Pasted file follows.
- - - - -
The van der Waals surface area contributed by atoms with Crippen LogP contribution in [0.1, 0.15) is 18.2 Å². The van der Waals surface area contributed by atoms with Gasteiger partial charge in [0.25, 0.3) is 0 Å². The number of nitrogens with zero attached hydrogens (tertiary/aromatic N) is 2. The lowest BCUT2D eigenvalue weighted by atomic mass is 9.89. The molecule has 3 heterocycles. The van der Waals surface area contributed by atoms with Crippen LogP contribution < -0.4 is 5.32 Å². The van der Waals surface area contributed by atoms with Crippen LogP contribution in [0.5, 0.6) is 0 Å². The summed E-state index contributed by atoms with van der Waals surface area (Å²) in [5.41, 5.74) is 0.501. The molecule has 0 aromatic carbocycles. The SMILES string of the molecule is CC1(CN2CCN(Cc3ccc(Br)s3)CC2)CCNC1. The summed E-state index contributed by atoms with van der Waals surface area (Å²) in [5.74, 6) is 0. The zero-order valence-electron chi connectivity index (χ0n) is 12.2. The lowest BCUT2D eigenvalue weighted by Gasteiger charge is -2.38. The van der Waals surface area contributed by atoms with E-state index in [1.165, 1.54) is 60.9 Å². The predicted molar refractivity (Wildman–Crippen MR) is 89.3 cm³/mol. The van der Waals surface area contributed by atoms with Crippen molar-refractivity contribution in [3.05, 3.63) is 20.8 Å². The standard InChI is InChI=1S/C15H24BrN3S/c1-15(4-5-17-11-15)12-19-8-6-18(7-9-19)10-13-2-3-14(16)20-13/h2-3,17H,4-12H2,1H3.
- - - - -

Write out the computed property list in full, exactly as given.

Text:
The van der Waals surface area contributed by atoms with Crippen LogP contribution in [0.1, 0.15) is 18.2 Å². The van der Waals surface area contributed by atoms with Gasteiger partial charge in [0.25, 0.3) is 0 Å². The number of nitrogens with zero attached hydrogens (tertiary/aromatic N) is 2. The lowest BCUT2D eigenvalue weighted by atomic mass is 9.89. The molecule has 3 heterocycles. The van der Waals surface area contributed by atoms with Crippen LogP contribution < -0.4 is 5.32 Å². The van der Waals surface area contributed by atoms with Crippen LogP contribution in [0.5, 0.6) is 0 Å². The summed E-state index contributed by atoms with van der Waals surface area (Å²) in [5.41, 5.74) is 0.501. The molecule has 0 aromatic carbocycles. The SMILES string of the molecule is CC1(CN2CCN(Cc3ccc(Br)s3)CC2)CCNC1. The summed E-state index contributed by atoms with van der Waals surface area (Å²) in [5.74, 6) is 0. The zero-order valence-electron chi connectivity index (χ0n) is 12.2. The lowest BCUT2D eigenvalue weighted by Gasteiger charge is -2.38. The van der Waals surface area contributed by atoms with E-state index in [1.165, 1.54) is 60.9 Å². The predicted molar refractivity (Wildman–Crippen MR) is 89.3 cm³/mol. The van der Waals surface area contributed by atoms with Crippen molar-refractivity contribution in [3.05, 3.63) is 20.8 Å². The standard InChI is InChI=1S/C15H24BrN3S/c1-15(4-5-17-11-15)12-19-8-6-18(7-9-19)10-13-2-3-14(16)20-13/h2-3,17H,4-12H2,1H3.